Thank you, Michael, for making magic happen in our programs!
We could not do this work without you!


Volunteer Spotlight: Stephanie Hyde

This week, our Volunteer Spotlight is on Stephanie Hyde!

Why do you volunteer with ASTEP?
I believe everyone deserves access to arts education. ASTEP brings arts education to underprivileged communities, and we, as a team, strive to teach kids how to express themselves through the arts. We give students a creative outlet, and we teach them that it is accessible 365 days a year, not just when ASTEP is present.

What is your favorite memory from an ASTEP program?
Every single time we had even a moment of free time, I would have several students come up to me and say, “Miss Stephanie, can you please, please, please play your bassoon? *Air bassoon*” I love playing my bassoon, but there has been no performance that beats playing for the kids in the music room. Their enthusiasm was amazing. Practicing isn’t the same in the U.S. I miss my audience of amazing kids while I practice.

Why is arts education important?
Arts education teaches you more than facts and figures. The three C’s: collaboration, cooperation, communication are vital to the arts. The three C’s are naturally taught through doing, and they are never explicitly explained, but almost like a positive side effect to the arts. While the classes like math, English, science, etc. are important, the premise of these courses are rooted in facts, theorems, rules, and figures. While there is a technical side to the arts, it is rooted in expressionism.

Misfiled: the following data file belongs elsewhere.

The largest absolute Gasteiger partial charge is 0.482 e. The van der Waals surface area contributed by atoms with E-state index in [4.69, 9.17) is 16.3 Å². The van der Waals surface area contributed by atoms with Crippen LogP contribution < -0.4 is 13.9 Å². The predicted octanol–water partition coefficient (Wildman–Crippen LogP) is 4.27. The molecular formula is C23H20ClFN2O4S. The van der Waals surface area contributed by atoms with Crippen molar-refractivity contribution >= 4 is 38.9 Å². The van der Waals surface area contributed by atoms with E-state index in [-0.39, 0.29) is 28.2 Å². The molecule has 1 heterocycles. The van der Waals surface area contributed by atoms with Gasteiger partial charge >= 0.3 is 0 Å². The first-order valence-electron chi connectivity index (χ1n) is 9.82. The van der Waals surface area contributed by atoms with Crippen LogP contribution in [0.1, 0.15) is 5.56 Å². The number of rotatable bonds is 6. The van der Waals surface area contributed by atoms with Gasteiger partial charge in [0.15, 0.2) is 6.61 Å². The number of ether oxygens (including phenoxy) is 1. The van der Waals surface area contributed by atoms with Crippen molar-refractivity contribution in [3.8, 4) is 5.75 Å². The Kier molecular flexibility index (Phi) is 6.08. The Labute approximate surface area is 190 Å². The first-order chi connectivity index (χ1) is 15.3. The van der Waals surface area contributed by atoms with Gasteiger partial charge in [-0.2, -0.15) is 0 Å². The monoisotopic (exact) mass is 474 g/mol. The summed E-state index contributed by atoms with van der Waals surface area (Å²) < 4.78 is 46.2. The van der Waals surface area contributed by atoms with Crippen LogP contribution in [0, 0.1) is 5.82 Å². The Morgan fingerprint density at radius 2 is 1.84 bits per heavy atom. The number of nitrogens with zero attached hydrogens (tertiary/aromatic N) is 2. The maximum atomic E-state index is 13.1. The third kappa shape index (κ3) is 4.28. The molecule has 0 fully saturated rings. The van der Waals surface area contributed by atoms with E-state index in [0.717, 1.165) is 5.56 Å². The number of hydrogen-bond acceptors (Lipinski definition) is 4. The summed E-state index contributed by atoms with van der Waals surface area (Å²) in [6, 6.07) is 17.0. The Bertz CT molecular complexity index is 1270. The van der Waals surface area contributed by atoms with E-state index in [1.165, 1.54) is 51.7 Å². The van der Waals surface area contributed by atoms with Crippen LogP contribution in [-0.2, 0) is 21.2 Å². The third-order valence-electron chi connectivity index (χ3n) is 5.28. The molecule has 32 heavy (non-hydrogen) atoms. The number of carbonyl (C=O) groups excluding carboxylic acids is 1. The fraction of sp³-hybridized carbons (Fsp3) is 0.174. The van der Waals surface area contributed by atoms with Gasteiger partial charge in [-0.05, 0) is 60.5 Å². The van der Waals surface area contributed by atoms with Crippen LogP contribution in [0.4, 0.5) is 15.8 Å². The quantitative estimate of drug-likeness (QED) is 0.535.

How has art impacted/inspired you?
Most people within the arts communities just want to see their friends and colleagues succeed. I love being a part of a community full of kindness. There is no room in the world to bring people down, because bringing someone down does not make you any better. Nothing brings me more joy than seeing my friends and kids perform. It is so beautiful to see someone doing what they love, and it is amazing to be able to hear someone’s growth. I love being a part of a community where we love to see each other grow, progress, and succeed.

What do you hope your students gain from your time with them?